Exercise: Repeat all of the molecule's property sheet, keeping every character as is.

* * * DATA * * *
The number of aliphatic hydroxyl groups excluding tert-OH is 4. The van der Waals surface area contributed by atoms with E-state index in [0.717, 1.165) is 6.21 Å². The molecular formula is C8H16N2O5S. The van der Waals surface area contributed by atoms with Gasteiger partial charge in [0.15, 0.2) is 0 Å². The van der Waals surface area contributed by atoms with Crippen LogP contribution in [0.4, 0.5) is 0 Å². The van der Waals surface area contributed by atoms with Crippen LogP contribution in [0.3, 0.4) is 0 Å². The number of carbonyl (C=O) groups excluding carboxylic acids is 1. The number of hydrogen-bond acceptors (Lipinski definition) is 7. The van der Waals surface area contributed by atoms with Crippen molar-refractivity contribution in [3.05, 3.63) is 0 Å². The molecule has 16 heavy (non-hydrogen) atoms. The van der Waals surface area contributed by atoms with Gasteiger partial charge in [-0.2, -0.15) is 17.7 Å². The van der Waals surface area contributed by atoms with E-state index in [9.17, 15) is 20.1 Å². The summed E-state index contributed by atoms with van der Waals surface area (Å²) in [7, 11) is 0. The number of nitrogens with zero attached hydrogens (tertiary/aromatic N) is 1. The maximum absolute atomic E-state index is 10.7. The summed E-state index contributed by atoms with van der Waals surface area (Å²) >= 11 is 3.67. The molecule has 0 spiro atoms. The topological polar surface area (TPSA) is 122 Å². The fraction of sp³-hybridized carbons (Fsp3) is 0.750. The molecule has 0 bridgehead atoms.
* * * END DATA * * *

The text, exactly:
The number of aliphatic hydroxyl groups excluding tert-OH is 4. The van der Waals surface area contributed by atoms with E-state index in [0.717, 1.165) is 6.21 Å². The molecular formula is C8H16N2O5S. The van der Waals surface area contributed by atoms with Gasteiger partial charge in [0.15, 0.2) is 0 Å². The van der Waals surface area contributed by atoms with Crippen LogP contribution in [0.4, 0.5) is 0 Å². The van der Waals surface area contributed by atoms with Crippen LogP contribution in [0.3, 0.4) is 0 Å². The number of carbonyl (C=O) groups excluding carboxylic acids is 1. The number of hydrogen-bond acceptors (Lipinski definition) is 7. The van der Waals surface area contributed by atoms with Crippen molar-refractivity contribution in [3.05, 3.63) is 0 Å². The molecule has 16 heavy (non-hydrogen) atoms. The van der Waals surface area contributed by atoms with Gasteiger partial charge in [-0.2, -0.15) is 17.7 Å². The van der Waals surface area contributed by atoms with E-state index in [9.17, 15) is 20.1 Å². The summed E-state index contributed by atoms with van der Waals surface area (Å²) in [7, 11) is 0. The number of nitrogens with zero attached hydrogens (tertiary/aromatic N) is 1. The maximum absolute atomic E-state index is 10.7. The summed E-state index contributed by atoms with van der Waals surface area (Å²) >= 11 is 3.67. The molecule has 0 spiro atoms. The topological polar surface area (TPSA) is 122 Å². The fraction of sp³-hybridized carbons (Fsp3) is 0.750. The molecule has 0 bridgehead atoms.